As is typical in a State of the Union address, the President touched Wednesday on a number of themes, domestic and foreign. But he specifically alluded to two employment issues that have a lot of resonance in a post-Bush era.
“We are going to crack down on violations of equal pay laws — so that women get equal pay for an equal day’s work.” Nice words; in actuality it has proved difficult for women to prevail on equal pay laws, which require the genders to be paid equal pay for equal work, where the jobs require equal skill, effort, responsibility, and working conditions. Although cases say that the jobs need to be “substantially” equal, courts have too often required women to show that the male who is making more money is doing the identical job, and has identical qualifications. There are always some differences between people. Proving that two jobs are substantially equal is nearly impossible at higher levels, like vice presidents. Yet when a woman at the same level of a corporate organization chart makes $30,000 less than her peer, there should be some redress. Let’s hope the President’s promise comes with some improved legislation.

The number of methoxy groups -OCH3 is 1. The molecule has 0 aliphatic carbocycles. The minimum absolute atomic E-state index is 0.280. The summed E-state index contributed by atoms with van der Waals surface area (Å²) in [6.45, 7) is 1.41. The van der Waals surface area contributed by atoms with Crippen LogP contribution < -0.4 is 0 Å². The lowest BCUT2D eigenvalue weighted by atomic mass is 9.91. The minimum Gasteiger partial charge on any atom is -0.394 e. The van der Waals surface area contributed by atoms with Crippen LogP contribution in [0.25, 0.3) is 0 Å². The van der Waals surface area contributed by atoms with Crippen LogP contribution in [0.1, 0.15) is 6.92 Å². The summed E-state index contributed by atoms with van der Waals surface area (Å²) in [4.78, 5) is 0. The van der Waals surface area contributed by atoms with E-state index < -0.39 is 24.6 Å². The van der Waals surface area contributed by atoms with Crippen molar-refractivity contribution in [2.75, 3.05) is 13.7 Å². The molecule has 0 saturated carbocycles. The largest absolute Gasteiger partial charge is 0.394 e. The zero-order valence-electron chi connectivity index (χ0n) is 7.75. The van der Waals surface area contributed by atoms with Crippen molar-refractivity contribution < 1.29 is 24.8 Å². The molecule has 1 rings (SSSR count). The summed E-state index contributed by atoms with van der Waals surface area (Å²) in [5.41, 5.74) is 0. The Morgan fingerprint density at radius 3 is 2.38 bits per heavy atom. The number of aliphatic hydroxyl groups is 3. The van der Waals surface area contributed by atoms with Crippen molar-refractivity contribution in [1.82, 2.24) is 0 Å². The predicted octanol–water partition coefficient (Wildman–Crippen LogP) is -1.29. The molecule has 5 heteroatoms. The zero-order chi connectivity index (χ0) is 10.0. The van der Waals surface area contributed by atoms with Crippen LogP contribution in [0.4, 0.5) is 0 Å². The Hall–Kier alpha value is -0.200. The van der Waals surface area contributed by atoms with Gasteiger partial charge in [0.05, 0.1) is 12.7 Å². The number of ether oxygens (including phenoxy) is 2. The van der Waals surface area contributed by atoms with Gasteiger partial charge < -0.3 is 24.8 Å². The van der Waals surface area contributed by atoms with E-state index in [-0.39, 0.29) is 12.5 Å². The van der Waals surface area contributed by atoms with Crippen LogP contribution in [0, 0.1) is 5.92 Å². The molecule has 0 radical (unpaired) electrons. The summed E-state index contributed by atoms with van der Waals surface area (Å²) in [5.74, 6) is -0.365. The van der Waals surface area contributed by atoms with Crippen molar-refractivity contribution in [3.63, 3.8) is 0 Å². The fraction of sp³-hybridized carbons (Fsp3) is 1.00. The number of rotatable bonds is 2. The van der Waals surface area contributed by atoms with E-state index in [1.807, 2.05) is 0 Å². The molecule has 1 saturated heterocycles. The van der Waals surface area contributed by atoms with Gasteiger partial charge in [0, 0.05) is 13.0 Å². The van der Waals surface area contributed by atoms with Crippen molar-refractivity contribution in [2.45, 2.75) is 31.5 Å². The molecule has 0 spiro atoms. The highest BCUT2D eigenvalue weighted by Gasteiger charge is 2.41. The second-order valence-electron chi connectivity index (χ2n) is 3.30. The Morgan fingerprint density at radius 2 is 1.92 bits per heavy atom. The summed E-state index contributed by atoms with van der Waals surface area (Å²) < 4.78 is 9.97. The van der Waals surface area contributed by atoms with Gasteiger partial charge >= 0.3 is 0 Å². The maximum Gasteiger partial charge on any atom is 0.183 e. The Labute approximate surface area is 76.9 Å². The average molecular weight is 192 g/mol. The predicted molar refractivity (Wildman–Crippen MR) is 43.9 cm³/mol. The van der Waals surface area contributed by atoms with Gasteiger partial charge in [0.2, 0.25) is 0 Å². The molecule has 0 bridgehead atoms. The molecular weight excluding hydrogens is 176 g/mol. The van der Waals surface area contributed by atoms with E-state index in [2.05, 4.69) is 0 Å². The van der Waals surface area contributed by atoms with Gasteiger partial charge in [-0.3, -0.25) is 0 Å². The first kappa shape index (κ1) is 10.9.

In the inspirational department, the President said this:
“Abroad, America’s greatest source of strength has always been our ideals. The same is true at home. We find unity in our incredible diversity, drawing on the promise enshrined in our Constitution: the notion that we are all created equal, that no matter who you are or what you look like, if you abide by the law you should be protected by it; that if you adhere to our common values you should be treated no different than anyone else. We must continually renew this promise. My Administration has a Civil Rights Division that is once again prosecuting civil rights violations and employment discrimination.”
Again, nicely stated. But there are plenty of indications that the enforcement has been ratcheted up at the federal level, by both the EEOC and the Department of Justice.